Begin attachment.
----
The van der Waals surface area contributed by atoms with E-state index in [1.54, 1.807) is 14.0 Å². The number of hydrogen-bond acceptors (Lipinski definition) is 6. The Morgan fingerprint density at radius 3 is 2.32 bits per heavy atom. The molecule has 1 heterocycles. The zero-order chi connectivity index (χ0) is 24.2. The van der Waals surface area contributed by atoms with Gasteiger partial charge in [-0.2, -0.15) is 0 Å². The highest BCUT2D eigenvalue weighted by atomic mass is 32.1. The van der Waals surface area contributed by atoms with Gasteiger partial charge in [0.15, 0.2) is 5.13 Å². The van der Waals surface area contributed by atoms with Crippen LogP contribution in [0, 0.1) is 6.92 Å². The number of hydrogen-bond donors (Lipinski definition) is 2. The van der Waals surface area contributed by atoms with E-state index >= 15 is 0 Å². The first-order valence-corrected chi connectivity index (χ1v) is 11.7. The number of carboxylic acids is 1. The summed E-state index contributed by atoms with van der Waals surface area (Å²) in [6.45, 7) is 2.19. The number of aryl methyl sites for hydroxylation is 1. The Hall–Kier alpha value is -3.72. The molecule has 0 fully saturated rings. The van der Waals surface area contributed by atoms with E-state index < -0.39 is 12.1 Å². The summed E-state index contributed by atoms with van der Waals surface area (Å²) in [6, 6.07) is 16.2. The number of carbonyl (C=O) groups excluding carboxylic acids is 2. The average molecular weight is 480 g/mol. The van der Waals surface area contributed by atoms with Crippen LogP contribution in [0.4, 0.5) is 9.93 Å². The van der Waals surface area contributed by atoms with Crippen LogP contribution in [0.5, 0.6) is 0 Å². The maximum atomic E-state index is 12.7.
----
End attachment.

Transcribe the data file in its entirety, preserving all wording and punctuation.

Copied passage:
The van der Waals surface area contributed by atoms with E-state index in [1.54, 1.807) is 14.0 Å². The number of hydrogen-bond acceptors (Lipinski definition) is 6. The Morgan fingerprint density at radius 3 is 2.32 bits per heavy atom. The molecule has 1 heterocycles. The zero-order chi connectivity index (χ0) is 24.2. The van der Waals surface area contributed by atoms with Gasteiger partial charge in [-0.2, -0.15) is 0 Å². The highest BCUT2D eigenvalue weighted by atomic mass is 32.1. The van der Waals surface area contributed by atoms with Gasteiger partial charge in [0.15, 0.2) is 5.13 Å². The van der Waals surface area contributed by atoms with Crippen LogP contribution in [0, 0.1) is 6.92 Å². The number of hydrogen-bond donors (Lipinski definition) is 2. The van der Waals surface area contributed by atoms with E-state index >= 15 is 0 Å². The first-order valence-corrected chi connectivity index (χ1v) is 11.7. The number of carboxylic acids is 1. The summed E-state index contributed by atoms with van der Waals surface area (Å²) in [6.45, 7) is 2.19. The number of aryl methyl sites for hydroxylation is 1. The Hall–Kier alpha value is -3.72. The molecule has 0 fully saturated rings. The van der Waals surface area contributed by atoms with E-state index < -0.39 is 12.1 Å². The summed E-state index contributed by atoms with van der Waals surface area (Å²) in [6, 6.07) is 16.2. The number of carbonyl (C=O) groups excluding carboxylic acids is 2. The average molecular weight is 480 g/mol. The van der Waals surface area contributed by atoms with Crippen LogP contribution in [0.4, 0.5) is 9.93 Å². The van der Waals surface area contributed by atoms with Crippen LogP contribution in [0.5, 0.6) is 0 Å². The maximum atomic E-state index is 12.7.